MRI

MRI stands for magnetic resonance imaging. An MRI scan uses a strong magnetic field and radio waves to create pictures on a computer, of tissues, organs and other structures inside your body.

Some people have epilepsy because they have some damage in their brain. This may have been caused by scar tissue from an illness or a brain injury. An MRI scan is used to show this type of damage.

What it involves

The MRI scanner is like a tunnel. It is about 1.5 metres (5 feet) long and is surrounded by a large circular magnet. You lie on a bed, which then slides into the open-ended scanner. During the scan, the MRI will send images of your brain to a computer, which will show different types of brain tissue in different colours.

The MRI scan itself is not painful. The radiographer who does the scan might need to inject you in your hand or arm, with a harmless dye. This is to make the tissue show up as clearly as possible.  A few people have had allergies to the dye, so the radiographer will ask if you have any allergies first.

You need to keep still while you are being scanned, otherwise the scan picture may be blurred.

The MRI scan can take up to an hour.

How you might feel during your MRI scan

The MRI is noisy when it is scanning but you will be given earplugs or headphones to protect your hearing. The inside of the scanner is like a hollow open-ended tube. You might find this worrying if you are uncomfortable in confined spaces. You may be given a buzzer to hold, so that you can let the radiographer know if you feel uncomfortable during the scan.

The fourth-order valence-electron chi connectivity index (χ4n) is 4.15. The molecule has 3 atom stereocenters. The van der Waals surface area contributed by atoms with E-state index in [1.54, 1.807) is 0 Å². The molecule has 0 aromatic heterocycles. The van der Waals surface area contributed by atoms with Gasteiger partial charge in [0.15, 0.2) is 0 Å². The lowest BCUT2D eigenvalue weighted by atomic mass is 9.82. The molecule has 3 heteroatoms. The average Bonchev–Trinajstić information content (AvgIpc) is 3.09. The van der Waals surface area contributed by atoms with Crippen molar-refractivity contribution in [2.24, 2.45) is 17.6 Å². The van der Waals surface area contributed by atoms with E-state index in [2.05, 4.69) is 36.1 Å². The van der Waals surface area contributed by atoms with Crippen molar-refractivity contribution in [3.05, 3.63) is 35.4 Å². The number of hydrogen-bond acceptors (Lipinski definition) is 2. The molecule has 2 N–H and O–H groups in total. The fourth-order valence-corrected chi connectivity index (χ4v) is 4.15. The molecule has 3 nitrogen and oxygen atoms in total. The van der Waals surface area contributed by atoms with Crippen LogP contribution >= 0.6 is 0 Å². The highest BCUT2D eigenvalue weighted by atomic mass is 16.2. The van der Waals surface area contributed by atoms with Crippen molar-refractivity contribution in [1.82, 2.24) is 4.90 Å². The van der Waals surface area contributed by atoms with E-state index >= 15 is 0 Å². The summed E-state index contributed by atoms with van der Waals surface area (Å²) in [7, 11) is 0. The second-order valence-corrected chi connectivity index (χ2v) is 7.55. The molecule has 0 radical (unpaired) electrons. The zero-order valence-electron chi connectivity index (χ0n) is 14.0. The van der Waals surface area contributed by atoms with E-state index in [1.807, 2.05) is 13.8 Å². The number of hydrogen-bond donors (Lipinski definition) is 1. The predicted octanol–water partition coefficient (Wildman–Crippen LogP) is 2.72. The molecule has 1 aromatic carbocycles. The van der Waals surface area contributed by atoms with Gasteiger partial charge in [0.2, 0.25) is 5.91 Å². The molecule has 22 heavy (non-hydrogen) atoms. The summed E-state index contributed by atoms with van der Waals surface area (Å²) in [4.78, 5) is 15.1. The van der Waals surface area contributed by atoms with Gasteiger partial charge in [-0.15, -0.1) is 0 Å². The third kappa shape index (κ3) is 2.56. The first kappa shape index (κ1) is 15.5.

To help you to relax, you might be able to listen to music, or watch a DVD while the scan is done. A relative or friend might be able to go into the room with you.

If you feel nervous, or can’t keep still while the scan is being done, you could be offered medicine to help you relax or sleep.  Young children and people with learning disabilities may need a very light general anaesthetic to make sure that they keep completely still during the scan.

After your MRI scan

After your scan, a radiologist will read the pictures taken by the MRI. They will then send your results to the doctor who arranged your scan. This will usually be your epilepsy specialist.